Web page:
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American consumer confidence hit a six-year high in March, according to data recently released by the Conference Board, providing promise that the first-quarter economic stagnation may have been mostly weather-induced, after all.

Following three-plus months of mostly uninspiring domestic returns, the Conference Board index showed that consumer attitudes rose a full four points – from a rating of 78.3 in February to 82.3 – for the final month of the first quarter. The March index figure represented the highest reading since January 2008, when the effects of the recession were just beginning to show up. It also greatly exceeded the expectations of economists who called for a reading of just 78.6, according to a Reuters report.

“The economy is showing signs of shaking off the weather effect,” said one West Chester, Pa.-based senior economist. “We are going to get a big lift to second-quarter growth from the weather.”

While gains in the labor and manufacturing sectors have also been adversely affected by the harsh winter weather seen across the Midwest and throughout the Northeast over the past few months, consumers are offering reasons for optimism. Many analysts have concluded that those conditions played a role in holding back hiring – especially in terms of staffing for many new construction projects – and undercut spending across the board. The outlook for the second quarter, therefore, is stronger than might be expected based on early-year returns. First-quarter growth is expected to pale in comparison to the annualized pace of 2.4 percent seen during fourth quarter 2013, though the data is not yet completely compiled.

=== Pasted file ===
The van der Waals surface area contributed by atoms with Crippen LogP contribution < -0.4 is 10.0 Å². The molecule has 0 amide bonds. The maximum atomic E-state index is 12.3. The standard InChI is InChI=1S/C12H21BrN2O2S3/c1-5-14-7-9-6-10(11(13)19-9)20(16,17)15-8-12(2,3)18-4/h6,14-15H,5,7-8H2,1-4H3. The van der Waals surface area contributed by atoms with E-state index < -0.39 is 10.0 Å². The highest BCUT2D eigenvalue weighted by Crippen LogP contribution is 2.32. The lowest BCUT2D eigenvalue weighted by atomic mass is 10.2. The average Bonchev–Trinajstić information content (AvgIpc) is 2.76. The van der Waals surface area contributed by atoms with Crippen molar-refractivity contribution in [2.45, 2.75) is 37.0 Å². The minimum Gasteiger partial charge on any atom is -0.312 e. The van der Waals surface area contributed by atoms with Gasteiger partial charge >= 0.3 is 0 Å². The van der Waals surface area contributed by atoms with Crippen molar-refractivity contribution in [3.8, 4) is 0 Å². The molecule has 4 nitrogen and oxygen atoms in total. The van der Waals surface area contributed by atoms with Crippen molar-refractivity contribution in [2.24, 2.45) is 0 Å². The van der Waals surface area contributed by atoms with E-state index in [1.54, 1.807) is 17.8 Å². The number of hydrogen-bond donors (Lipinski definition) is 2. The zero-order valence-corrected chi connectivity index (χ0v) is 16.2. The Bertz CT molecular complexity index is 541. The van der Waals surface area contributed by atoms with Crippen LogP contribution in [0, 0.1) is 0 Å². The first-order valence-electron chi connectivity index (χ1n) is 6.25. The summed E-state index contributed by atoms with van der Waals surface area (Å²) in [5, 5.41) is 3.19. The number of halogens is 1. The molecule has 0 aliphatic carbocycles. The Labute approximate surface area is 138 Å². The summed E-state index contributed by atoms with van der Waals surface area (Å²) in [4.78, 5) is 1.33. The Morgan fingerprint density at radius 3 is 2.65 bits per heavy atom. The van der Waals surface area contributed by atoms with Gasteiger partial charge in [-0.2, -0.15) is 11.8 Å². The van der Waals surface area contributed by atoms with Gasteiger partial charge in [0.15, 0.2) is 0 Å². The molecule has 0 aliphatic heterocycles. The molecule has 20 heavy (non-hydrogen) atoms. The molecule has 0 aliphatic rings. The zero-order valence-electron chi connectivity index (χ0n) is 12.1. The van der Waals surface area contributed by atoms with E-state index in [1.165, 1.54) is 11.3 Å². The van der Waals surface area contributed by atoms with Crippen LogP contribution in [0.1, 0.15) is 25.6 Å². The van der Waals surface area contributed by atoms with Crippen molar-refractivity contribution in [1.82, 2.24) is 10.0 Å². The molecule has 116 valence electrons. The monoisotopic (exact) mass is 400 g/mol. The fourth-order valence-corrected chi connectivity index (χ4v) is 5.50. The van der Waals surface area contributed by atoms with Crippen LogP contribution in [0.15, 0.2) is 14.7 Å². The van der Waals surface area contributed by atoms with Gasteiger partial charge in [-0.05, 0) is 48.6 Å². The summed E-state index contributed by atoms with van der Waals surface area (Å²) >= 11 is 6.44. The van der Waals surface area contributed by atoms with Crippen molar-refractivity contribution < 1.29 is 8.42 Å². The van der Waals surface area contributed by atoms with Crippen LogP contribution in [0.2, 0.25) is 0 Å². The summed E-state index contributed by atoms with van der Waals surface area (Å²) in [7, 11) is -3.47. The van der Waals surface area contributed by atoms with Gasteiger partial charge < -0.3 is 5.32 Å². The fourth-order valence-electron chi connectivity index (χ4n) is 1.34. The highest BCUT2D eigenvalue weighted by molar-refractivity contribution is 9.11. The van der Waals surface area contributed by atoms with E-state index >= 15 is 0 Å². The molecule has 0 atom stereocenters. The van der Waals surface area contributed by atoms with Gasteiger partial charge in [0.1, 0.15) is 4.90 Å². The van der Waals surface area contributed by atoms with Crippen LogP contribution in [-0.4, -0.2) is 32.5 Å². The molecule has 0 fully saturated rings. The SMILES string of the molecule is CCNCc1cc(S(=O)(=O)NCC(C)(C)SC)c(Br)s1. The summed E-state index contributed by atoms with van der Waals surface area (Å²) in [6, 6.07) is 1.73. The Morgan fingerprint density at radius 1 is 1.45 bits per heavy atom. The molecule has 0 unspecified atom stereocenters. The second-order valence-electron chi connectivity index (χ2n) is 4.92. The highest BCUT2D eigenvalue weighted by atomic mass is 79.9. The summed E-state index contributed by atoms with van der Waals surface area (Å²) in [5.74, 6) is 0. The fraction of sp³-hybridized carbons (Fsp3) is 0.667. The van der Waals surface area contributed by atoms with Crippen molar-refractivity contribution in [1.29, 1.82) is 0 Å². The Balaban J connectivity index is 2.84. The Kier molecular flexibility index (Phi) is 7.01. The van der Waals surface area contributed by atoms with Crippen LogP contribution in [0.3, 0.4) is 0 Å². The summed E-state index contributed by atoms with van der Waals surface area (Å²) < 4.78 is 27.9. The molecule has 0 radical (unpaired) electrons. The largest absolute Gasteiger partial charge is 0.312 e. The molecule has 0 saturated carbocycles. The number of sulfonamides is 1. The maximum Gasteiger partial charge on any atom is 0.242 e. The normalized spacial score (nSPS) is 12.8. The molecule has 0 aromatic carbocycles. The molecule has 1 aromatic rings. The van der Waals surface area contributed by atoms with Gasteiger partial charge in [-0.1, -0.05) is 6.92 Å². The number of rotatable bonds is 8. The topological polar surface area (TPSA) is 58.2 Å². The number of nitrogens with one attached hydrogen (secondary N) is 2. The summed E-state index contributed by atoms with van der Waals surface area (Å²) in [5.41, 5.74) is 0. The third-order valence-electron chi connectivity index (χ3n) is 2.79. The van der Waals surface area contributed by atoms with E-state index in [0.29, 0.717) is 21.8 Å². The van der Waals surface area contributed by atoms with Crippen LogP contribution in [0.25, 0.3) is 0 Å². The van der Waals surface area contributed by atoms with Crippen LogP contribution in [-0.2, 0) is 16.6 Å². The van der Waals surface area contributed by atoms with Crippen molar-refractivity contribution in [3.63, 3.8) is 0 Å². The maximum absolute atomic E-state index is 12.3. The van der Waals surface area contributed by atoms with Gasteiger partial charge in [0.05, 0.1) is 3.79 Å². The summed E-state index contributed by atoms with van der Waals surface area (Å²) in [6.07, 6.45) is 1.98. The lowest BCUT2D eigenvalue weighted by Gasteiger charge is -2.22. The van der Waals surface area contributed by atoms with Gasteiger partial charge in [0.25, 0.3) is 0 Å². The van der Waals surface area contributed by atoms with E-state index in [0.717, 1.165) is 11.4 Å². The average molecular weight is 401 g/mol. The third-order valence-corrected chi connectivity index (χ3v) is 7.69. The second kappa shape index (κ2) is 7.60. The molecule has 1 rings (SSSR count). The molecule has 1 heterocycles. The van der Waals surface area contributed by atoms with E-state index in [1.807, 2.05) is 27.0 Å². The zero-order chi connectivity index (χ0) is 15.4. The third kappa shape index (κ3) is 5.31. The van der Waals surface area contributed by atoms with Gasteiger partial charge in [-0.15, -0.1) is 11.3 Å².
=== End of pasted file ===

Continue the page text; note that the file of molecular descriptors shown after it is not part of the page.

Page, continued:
Banking on better data, better weather 

 

Bloomberg reported that many Americans are holding out hope for greater signs of progress from the next jobs report. The past three employment situation summaries from the Bureau of Labor Statistics have offered only modest signs of expansion and salary increases, though the consensus has been that those returns were skewed by weather conditions more than any hitch in business opportunity. Based on that optimism for upcoming labor expansion, the public appears hopeful as the deep freeze thaws.

bullish consumer outlook

“Signs of spring might be evident and might be getting people a little more optimistic that the future is going to be better,” Joe LaVorgna, a chief U.S. economist for Deutsche Bank Securities Inc., in New York, told Bloomberg. “As these weather effects dissipate and we get payback, you’ll see confidence improve even more.”

Following the release of the Conference Board data, the stock market and the US dollar exhibited gains reflecting the surge in public sentiment. In a separate report, the S&P/Case-Shiller composite in

dex, which measures median home prices across 20 major metro areas, revealed only negligible movement in terms of property values from December to January. While prices did rise 13.2 percent from January 2013, continuing a string of consecutive year-over-year gains, the shortage of housing inventory across the country continued to boost prices on average.

“The broad-based recovery in home prices which started just under two years ago remains well underway,” another New York-based economist told Reuters. “While home price appreciation is likely to slow later this year, the steady pace of home price gains should help further support the housing market recovery during the year.”

The inventory issue continues to plague the sales rate, however, as a lack of new construction – in part due to the weather delays – limits the options for prospective buyers. Separate data from the Commerce Department revealed that new home sales fell 3.3 percent in February, the lowest annualized monthly rate since September.

 

 


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